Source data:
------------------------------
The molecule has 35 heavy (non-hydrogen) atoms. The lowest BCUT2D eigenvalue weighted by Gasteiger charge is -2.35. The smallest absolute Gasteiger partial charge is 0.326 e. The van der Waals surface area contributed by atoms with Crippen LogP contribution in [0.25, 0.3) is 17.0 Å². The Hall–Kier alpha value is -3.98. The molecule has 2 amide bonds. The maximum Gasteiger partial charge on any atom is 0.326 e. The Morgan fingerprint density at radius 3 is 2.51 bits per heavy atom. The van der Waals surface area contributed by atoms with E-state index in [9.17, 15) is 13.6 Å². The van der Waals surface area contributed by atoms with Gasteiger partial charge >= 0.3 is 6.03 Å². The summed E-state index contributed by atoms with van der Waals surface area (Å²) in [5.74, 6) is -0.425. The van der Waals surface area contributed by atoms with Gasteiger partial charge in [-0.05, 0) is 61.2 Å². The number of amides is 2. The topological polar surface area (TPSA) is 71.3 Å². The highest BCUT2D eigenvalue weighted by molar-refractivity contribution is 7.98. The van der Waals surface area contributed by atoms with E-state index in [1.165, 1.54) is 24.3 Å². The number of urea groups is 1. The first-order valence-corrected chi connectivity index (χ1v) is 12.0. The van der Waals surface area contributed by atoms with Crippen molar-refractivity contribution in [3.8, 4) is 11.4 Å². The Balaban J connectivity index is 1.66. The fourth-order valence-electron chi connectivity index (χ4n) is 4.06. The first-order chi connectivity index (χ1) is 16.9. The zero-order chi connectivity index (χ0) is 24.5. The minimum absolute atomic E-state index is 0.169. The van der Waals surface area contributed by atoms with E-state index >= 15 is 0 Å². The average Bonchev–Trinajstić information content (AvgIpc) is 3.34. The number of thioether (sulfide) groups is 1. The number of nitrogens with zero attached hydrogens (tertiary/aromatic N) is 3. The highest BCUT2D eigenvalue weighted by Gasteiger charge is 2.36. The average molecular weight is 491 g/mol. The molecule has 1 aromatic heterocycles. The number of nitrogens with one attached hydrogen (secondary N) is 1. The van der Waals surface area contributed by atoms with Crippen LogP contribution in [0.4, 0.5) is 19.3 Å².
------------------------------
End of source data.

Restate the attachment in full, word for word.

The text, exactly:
The molecule has 35 heavy (non-hydrogen) atoms. The lowest BCUT2D eigenvalue weighted by Gasteiger charge is -2.35. The smallest absolute Gasteiger partial charge is 0.326 e. The van der Waals surface area contributed by atoms with Crippen LogP contribution in [0.25, 0.3) is 17.0 Å². The Hall–Kier alpha value is -3.98. The molecule has 2 amide bonds. The maximum Gasteiger partial charge on any atom is 0.326 e. The Morgan fingerprint density at radius 3 is 2.51 bits per heavy atom. The van der Waals surface area contributed by atoms with E-state index in [9.17, 15) is 13.6 Å². The van der Waals surface area contributed by atoms with Gasteiger partial charge >= 0.3 is 6.03 Å². The summed E-state index contributed by atoms with van der Waals surface area (Å²) in [5.74, 6) is -0.425. The van der Waals surface area contributed by atoms with Gasteiger partial charge in [-0.05, 0) is 61.2 Å². The number of amides is 2. The topological polar surface area (TPSA) is 71.3 Å². The highest BCUT2D eigenvalue weighted by molar-refractivity contribution is 7.98. The van der Waals surface area contributed by atoms with E-state index in [1.165, 1.54) is 24.3 Å². The number of urea groups is 1. The first-order valence-corrected chi connectivity index (χ1v) is 12.0. The van der Waals surface area contributed by atoms with Crippen molar-refractivity contribution in [3.8, 4) is 11.4 Å². The Balaban J connectivity index is 1.66. The fourth-order valence-electron chi connectivity index (χ4n) is 4.06. The first-order chi connectivity index (χ1) is 16.9. The zero-order chi connectivity index (χ0) is 24.5. The minimum absolute atomic E-state index is 0.169. The van der Waals surface area contributed by atoms with E-state index >= 15 is 0 Å². The average Bonchev–Trinajstić information content (AvgIpc) is 3.34. The number of thioether (sulfide) groups is 1. The number of nitrogens with zero attached hydrogens (tertiary/aromatic N) is 3. The highest BCUT2D eigenvalue weighted by Gasteiger charge is 2.36. The average molecular weight is 491 g/mol. The molecule has 1 aromatic heterocycles. The number of nitrogens with one attached hydrogen (secondary N) is 1. The van der Waals surface area contributed by atoms with Crippen LogP contribution in [0.4, 0.5) is 19.3 Å².